• using regulatory guidelines for landfill in your state or territory
  • for new projects – asking your state or territory environmental regulator
  • for upgrade projects – asking your state or territory environmental regulator and calculating the collection efficiency of the existing landfill gas system
  • engaging an independent expert.

The default proportion represents qualitative regulatory requirements, and is either 30 per cent or zero per cent. There are no conditions for applying the 30 per cent default, but the zero per cent default can only be applied if you can demonstrate that no qualitative requirements apply to the landfill. Examples of qualitative requirements include:

  • install or develop a plan to install a landfill gas collection system
  • control or reduce methane concentrations
  • control, manage or limit odour
  • capture landfill gas where practicable.

The baseline proportion depends on the type of project.

  • For new and recommencing projects, it is the higher of the regulatory proportion or the default proportion.
  • For upgrade projects, it is the higher of the regulatory proportion, the default proportion or the proportion of methane combusted during the reporting period that would have been combusted without the project.

Further guidance about how to determine project and baseline abatement can be found in the guide to the landfill gas method located under Tools and Resources.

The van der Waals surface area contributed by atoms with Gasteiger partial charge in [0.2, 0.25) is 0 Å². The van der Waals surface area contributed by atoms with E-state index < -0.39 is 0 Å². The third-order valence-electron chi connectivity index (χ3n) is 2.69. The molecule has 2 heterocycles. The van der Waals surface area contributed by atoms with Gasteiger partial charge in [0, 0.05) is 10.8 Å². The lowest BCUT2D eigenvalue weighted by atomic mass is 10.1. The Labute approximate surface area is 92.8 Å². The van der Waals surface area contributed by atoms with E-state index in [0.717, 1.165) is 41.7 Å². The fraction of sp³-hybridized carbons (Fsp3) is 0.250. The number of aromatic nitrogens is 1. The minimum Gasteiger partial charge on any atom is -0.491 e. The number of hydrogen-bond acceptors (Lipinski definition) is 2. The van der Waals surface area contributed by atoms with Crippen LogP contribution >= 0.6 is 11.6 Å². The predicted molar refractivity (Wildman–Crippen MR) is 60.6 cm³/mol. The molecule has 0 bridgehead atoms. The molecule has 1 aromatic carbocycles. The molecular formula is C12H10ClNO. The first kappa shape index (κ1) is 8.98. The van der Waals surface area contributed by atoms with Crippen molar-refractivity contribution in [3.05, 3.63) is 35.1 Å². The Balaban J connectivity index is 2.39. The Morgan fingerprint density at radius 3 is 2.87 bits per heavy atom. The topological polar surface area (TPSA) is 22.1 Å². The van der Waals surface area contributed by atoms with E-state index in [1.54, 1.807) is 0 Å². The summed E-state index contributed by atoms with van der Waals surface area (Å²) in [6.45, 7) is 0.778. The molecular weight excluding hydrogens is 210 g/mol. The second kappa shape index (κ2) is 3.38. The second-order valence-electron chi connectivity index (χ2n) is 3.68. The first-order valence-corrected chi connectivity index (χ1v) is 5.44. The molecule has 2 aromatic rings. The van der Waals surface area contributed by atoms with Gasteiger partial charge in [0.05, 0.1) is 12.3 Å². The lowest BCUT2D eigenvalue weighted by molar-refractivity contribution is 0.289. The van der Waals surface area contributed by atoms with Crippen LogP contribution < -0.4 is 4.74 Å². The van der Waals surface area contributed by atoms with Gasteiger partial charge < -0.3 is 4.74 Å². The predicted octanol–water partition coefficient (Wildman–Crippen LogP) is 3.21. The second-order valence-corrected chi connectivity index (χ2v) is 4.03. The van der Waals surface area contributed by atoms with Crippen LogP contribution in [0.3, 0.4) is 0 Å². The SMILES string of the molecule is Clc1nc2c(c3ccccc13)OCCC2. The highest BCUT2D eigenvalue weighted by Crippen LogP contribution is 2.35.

As specified in section 6 of the Method, where factors or parameters are defined by another document, projects must use the other document as in force at the end of the reporting period.

The NGER Measurement Determination was updated on 1 July 2020, in which factors and parameters used to calculate abatement have changed. Two versions of the Calculator have been developed to reflect the previous and current NGER Measurement Determinations:

Please note these calculators contain macros.

Relevant sections of the Method:

​​​​ ​​

Reporting requirements

In addition to the reporting requirements of the Act and the Rule, the method also sets out the following method-specific requirements for offset reports:

  • Upgrade projects are only able to submit their first report for a reporting period that ends 12 months after the upgrade has taken place. This provides enough data to be able to compare the improvement in collection efficiency from the period prior to the upgrade.